Barbie: Man & Horse Author Reacts to Movie's Hilarious Inclusion of Book

Man & Horse: The Long Ride Across America is a real book, and the author has seen Barbie.

Barbie has been in theaters for nearly a month now, and it's breaking box office records left and right. After only 17 days in theaters, Barbie reached $1 billion at the box office, and it just won its fourth weekend in a row.  There's a lot of love about the Greta Grewig-directed movie, especially Ryan Gosling's Ken. Once Ken goes to the real world and learns about the patriarchy, he takes the ideas back to Barbie Land. However, it's revealed that he was really more interested in the concept when he thought it was about horses. Ken gets a bunch of books from the library, but most of the titles are fake. However, Man & Horse: The Long Ride Across America, is an actual 2017 book by a New Zealand-based, retired university lecturer named John Egenes.

"I think I've reached the age where nothing much surprises me anymore," Egenes shared with PEOPLE when asked about Barbie using his book. "We live in a wacky world. It's just another one of those sort of serendipitous, wacky things."

You can read the official description of Man & Horse: The Long Ride Across America here: "In 1974 a disenfranchised young man from a broken home set out to do the impossible. With a hundred dollars in his pocket, a beat up cavalry saddle, and a faraway look in his eye, John Egenes saddled his horse Gizmo and started down the trail on an adventure across the North American continent. Their seven month journey took them across 11 states from California to Virginia, ocean to ocean. As they left the pressing confinement of the city behind them, the pair experienced the isolation and loneliness of the southwestern deserts, the vastness of the prairie, and the great landscapes that make up America.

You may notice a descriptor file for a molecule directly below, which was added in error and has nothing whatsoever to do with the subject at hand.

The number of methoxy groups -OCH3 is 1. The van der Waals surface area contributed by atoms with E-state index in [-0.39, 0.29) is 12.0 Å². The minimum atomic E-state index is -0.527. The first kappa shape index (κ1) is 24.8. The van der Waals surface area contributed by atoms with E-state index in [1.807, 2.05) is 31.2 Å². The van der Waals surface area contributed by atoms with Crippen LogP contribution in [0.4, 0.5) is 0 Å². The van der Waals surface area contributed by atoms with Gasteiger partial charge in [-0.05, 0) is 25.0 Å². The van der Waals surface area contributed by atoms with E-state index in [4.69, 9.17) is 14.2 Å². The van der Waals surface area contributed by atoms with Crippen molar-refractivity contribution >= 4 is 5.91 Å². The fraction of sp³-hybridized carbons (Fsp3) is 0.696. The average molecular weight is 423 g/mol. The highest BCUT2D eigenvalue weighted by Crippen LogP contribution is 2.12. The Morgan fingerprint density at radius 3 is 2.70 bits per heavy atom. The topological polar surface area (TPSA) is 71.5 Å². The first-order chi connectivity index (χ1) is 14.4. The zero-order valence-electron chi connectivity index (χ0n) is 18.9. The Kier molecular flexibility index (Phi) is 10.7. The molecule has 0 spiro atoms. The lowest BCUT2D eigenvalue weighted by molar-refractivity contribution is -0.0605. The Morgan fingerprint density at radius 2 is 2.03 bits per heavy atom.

Across hundreds of miles of empty land they slept with coyotes and wild horses under the stars, and in urban areas they camped alone in graveyards and abandoned shacks. Along the way John and Gizmo were transformed from inexperienced horse and rider to veterans of the trail. With his young horse as his spiritual guide John slowly began to comprehend his own place in the world and to find peace within himself. Full of heart and humor, Egenes serves up a tale that's as big as the America he witnessed, an America that no longer exists. It was a journey that could only have been experienced step by step, mile by mile, from the view between a horse's ears."

"It's sort of that kind of a story, going out and taking on a challenge that's kind of bigger than life, and then, accomplishing it," Egenes explained to PEOPLE. He also added that Barbie was "quite a good film." 

Watch Ryan Gosling Channel Ken:

Before the SAG strike, Gosling seemed to be enjoying himself while promoting Barbie by channeling Ken. In fact, ComicBook.com had the chance to chat with Gosling alongside Margot Robbie, and we asked Gosling how it felt to explore his goofiness in the new film. This led to Robbie praising Gosling's comedic chops, which he pretended not to enjoy. 

"Yeah, it was," Gosling revealed about finally getting to be goofy in a movie. "I mean, you know, Greta [Gerwig] and Margot [Robbie] are really brilliant, you know, and this whole piece is so brilliant because it's so fun, it's so inclusive, and it's just a fun ride if you want to go on it. But there's so much more to it. You know, it's like one of those magic eye pictures. Like if you cross your eyes a little bit, you see the boat that's hiding in there or whatever."

Robbie added, "I don't think you're appreciated enough as the comedic actor that you are. Everyone thinks of you, I think, as such a good dramatic actor and then they're like, 'Oh yeah, he is funny. He was funny in that movie, that movie,' and then this is a whole different level of-"

"The Ken in me can't stand for this to be about Ken anymore. We're here talking about Barbie." Gosling interrupted.  You can watch the video at the top of the page. 

Barbie is now playing in theaters.